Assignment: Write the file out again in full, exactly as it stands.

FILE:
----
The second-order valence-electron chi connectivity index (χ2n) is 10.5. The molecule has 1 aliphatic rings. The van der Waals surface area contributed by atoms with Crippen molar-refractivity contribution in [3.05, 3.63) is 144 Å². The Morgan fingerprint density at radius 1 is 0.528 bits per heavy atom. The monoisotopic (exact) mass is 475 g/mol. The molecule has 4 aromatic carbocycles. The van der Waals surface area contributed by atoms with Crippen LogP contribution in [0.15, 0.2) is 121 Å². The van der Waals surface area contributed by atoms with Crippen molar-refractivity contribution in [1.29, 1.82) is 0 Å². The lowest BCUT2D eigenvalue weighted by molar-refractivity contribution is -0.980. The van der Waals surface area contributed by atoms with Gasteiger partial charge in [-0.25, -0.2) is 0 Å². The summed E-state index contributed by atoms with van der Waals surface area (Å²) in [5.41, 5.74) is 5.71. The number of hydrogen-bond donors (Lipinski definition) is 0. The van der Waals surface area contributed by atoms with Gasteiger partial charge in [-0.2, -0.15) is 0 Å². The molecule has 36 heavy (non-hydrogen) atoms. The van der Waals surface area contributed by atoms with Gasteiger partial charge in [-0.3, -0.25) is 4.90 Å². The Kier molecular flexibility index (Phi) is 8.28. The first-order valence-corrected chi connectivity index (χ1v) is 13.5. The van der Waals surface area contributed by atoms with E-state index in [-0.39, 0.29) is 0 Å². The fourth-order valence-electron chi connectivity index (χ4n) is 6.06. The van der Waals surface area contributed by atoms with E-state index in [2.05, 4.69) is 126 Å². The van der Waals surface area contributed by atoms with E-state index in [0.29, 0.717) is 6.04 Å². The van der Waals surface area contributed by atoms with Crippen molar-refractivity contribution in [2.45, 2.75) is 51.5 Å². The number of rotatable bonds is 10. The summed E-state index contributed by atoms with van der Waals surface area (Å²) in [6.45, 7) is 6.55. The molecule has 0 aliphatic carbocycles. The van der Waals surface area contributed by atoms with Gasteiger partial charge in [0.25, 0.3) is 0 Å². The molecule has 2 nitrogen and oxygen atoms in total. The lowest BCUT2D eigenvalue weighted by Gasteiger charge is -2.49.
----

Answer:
The second-order valence-electron chi connectivity index (χ2n) is 10.5. The molecule has 1 aliphatic rings. The van der Waals surface area contributed by atoms with Crippen molar-refractivity contribution in [3.05, 3.63) is 144 Å². The Morgan fingerprint density at radius 1 is 0.528 bits per heavy atom. The monoisotopic (exact) mass is 475 g/mol. The molecule has 4 aromatic carbocycles. The van der Waals surface area contributed by atoms with Crippen LogP contribution in [0.15, 0.2) is 121 Å². The van der Waals surface area contributed by atoms with Crippen molar-refractivity contribution in [1.29, 1.82) is 0 Å². The lowest BCUT2D eigenvalue weighted by molar-refractivity contribution is -0.980. The van der Waals surface area contributed by atoms with Gasteiger partial charge in [-0.25, -0.2) is 0 Å². The summed E-state index contributed by atoms with van der Waals surface area (Å²) in [5.41, 5.74) is 5.71. The number of hydrogen-bond donors (Lipinski definition) is 0. The van der Waals surface area contributed by atoms with Gasteiger partial charge in [-0.2, -0.15) is 0 Å². The molecule has 36 heavy (non-hydrogen) atoms. The van der Waals surface area contributed by atoms with Gasteiger partial charge in [-0.3, -0.25) is 4.90 Å². The Kier molecular flexibility index (Phi) is 8.28. The first-order valence-corrected chi connectivity index (χ1v) is 13.5. The van der Waals surface area contributed by atoms with E-state index in [-0.39, 0.29) is 0 Å². The fourth-order valence-electron chi connectivity index (χ4n) is 6.06. The van der Waals surface area contributed by atoms with E-state index in [2.05, 4.69) is 126 Å². The van der Waals surface area contributed by atoms with E-state index in [0.29, 0.717) is 6.04 Å². The van der Waals surface area contributed by atoms with Crippen molar-refractivity contribution in [2.45, 2.75) is 51.5 Å². The number of rotatable bonds is 10. The summed E-state index contributed by atoms with van der Waals surface area (Å²) in [6.45, 7) is 6.55. The molecule has 0 aliphatic carbocycles. The van der Waals surface area contributed by atoms with Gasteiger partial charge in [0.25, 0.3) is 0 Å². The molecule has 2 nitrogen and oxygen atoms in total. The lowest BCUT2D eigenvalue weighted by Gasteiger charge is -2.49.